With Death of X #4, we see the end of an era - and hopefully, that means we get to close the book on a particularly trying time in both the X-Men and the Inhumans’ history. Whether your mark it at the end of Joss Whedon’s Astonishing X-Men run or at the beginning of Jason Aaron’s Schism, the X-Men have been floundering for a long time, perhaps too long for such a storied and iconic franchise. Meanwhile, the Inhumans have seemingly squandered their potential since they were given their first ongoing, too focused on internecine conflict and nonstarter side characters, rather than establishing a bold direction and status quo for the Royal Family to unite for. But perhaps even worse is the fact that the two franchises have been pit against one another, cannibalizing narrative territory where such a conflict never should have existed.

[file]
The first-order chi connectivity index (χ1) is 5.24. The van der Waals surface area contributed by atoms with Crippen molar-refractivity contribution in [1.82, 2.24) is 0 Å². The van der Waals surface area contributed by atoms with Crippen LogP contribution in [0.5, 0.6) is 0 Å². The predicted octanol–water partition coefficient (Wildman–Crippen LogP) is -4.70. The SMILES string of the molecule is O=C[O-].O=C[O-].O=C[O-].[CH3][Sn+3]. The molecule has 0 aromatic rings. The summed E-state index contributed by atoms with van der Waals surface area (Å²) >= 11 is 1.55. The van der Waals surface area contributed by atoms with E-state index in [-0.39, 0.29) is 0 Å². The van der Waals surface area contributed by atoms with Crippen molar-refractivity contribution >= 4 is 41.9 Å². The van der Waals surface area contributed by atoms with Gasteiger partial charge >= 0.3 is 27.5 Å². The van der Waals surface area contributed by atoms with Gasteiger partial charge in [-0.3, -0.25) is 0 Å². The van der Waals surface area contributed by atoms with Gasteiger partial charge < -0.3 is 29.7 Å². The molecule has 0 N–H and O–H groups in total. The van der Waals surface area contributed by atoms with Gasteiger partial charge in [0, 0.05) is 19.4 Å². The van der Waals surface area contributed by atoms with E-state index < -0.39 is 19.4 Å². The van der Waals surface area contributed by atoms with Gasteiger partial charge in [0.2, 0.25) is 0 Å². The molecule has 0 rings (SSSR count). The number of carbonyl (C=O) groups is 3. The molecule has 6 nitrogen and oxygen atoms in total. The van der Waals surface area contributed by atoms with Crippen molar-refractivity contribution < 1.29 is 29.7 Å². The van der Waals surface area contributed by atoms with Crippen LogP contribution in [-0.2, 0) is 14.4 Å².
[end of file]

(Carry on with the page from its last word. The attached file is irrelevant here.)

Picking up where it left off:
And that’s the message we should get out of Death of X: That the world is big enough for both the X-Men and the Inhumans. They don’t have to fight - they can be their own thing, and they can succeed on their own merits, not at the expense of one another. And if Marvel can finally figure that out - if they can finally figure out how to save these two struggling franchises - then maybe Cyclops didn’t die in vain.